Hyperpigmentation

1.00

1.15 (0.37)

1.00

5.

Scarring

1.00

1.00

1.00

doi:10.18282/jsd.v6.i2.94


Heng JK, et al.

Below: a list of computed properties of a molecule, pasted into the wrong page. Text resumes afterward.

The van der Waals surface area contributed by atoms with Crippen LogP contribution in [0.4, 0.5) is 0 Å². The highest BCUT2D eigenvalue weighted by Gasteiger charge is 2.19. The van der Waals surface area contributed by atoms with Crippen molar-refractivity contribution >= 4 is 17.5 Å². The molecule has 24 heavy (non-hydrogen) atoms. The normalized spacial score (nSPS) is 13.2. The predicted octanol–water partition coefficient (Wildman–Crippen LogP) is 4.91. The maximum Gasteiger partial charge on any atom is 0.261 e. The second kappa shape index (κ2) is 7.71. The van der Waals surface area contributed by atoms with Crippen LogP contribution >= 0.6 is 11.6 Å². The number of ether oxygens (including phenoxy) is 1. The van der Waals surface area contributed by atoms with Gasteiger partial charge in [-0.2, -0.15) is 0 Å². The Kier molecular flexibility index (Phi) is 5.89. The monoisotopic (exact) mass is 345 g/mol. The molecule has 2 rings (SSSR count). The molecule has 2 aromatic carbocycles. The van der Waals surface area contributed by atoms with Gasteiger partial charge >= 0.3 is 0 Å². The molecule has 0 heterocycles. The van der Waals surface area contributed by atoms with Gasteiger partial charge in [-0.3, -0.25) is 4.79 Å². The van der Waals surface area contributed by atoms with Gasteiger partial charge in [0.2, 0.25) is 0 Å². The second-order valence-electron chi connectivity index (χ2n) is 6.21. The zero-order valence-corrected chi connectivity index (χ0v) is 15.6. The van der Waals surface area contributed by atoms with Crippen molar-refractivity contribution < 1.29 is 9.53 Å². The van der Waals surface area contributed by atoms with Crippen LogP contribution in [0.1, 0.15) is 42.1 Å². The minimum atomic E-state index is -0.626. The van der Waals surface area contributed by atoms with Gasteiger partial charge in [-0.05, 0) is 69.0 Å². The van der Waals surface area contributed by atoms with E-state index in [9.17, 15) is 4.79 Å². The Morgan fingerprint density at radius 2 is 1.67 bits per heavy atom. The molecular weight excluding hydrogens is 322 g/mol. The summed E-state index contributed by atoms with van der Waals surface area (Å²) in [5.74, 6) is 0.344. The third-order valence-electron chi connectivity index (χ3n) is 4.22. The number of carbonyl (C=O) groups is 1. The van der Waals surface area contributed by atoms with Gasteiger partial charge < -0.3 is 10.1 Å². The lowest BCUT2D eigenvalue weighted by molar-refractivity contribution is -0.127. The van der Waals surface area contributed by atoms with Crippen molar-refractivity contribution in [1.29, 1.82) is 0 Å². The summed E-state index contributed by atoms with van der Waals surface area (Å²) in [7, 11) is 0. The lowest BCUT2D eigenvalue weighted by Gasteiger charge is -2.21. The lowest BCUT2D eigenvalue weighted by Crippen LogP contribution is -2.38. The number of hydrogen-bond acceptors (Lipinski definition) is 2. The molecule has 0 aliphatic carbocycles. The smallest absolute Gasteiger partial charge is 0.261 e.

academic performance and higher unemployment rates[4]. Furthermore, the appearance of acne scars worsens with normal aging and post-inflammatory hyperpigmentation is longer lasting in patients with darker skin tones, as in our study population. GA is the smallest organic acid amongst the alphahydroxy acids (AHA). It penetrates the epidermis easily, making it the most common AHA used for chemical peeling. It exerts its beneficial effect on skin by moderating keratinization, promoting epidermolysis, dispersing basal layer melanin, and increasing dermal hyaluronic acid and collagen genes expression[5]. The intensity of GA peel is mainly determined by the concentration of the acid and proper neutralization is required to terminate the peel[6]. Vitamin C has also been used to improve acne scarring with its potent natural antioxidant properties and important role in the collagen biosynthetic pathway. Erbağcı and Akçalı compared GA peels versus daily 15% GA cream[7]. The study showed that six consecutive 70% GA peels performed biweekly resulted in significant improvement in atrophic scars scores compared to daily usage of 15% GA cream (54.7% vs. 37.2%, respectively). The study also showed that both high and low potency GAs were superior to placebo. Another study, by Sharad, evaluated the use of 35% GA as an adjuvant to microneedling for acne scars in Indian patients[8]. There was significant mean improvement in acne scars in patients receiving 35% GA plus microneedling compared to the group who only received microneedling (62% vs. 31%, respectively). These studies showed that GA therapy contributed to a significant improvement in acne scarring. We expanded on the works of Erbağcı and Sharad in investigating the effects of 70% GA peels on acne scarring. Our study is one of the few studies which used objective measures such as the ECCA and PAHPI scores, and showed statistically significant improvement in both acne scarring and post-inflammatory hyperpigmentation. Improvements were noticed by week 12, four weeks after the second peel (ECCA mean change: −39.23) and further improvements were observed at week 16, four weeks after the third peel (ECCA mean change: −55.39). Maximal effects for both ECCA and PAHPI scores were seen in week 16. Improvement in ECCA scores was mainly from improvement of atrophic scar scores rather than hypertrophic or keloidal scar scores. This finding is consistent with the mechanism of action of GA in stimulating collagen synthesis[9]. Our study showed good results with high potency glycolic acid with vitamin C. Furthermore, there was an excellent safety profile of the 70% GA peel with vitamin C. Most patients experienced redness or mild swelling which were transient. Post-inflammatory hyperpigmentation occurred in 15% of our patients, which is comparable to Erbağcı’s study, and usually resolved within a few weeks.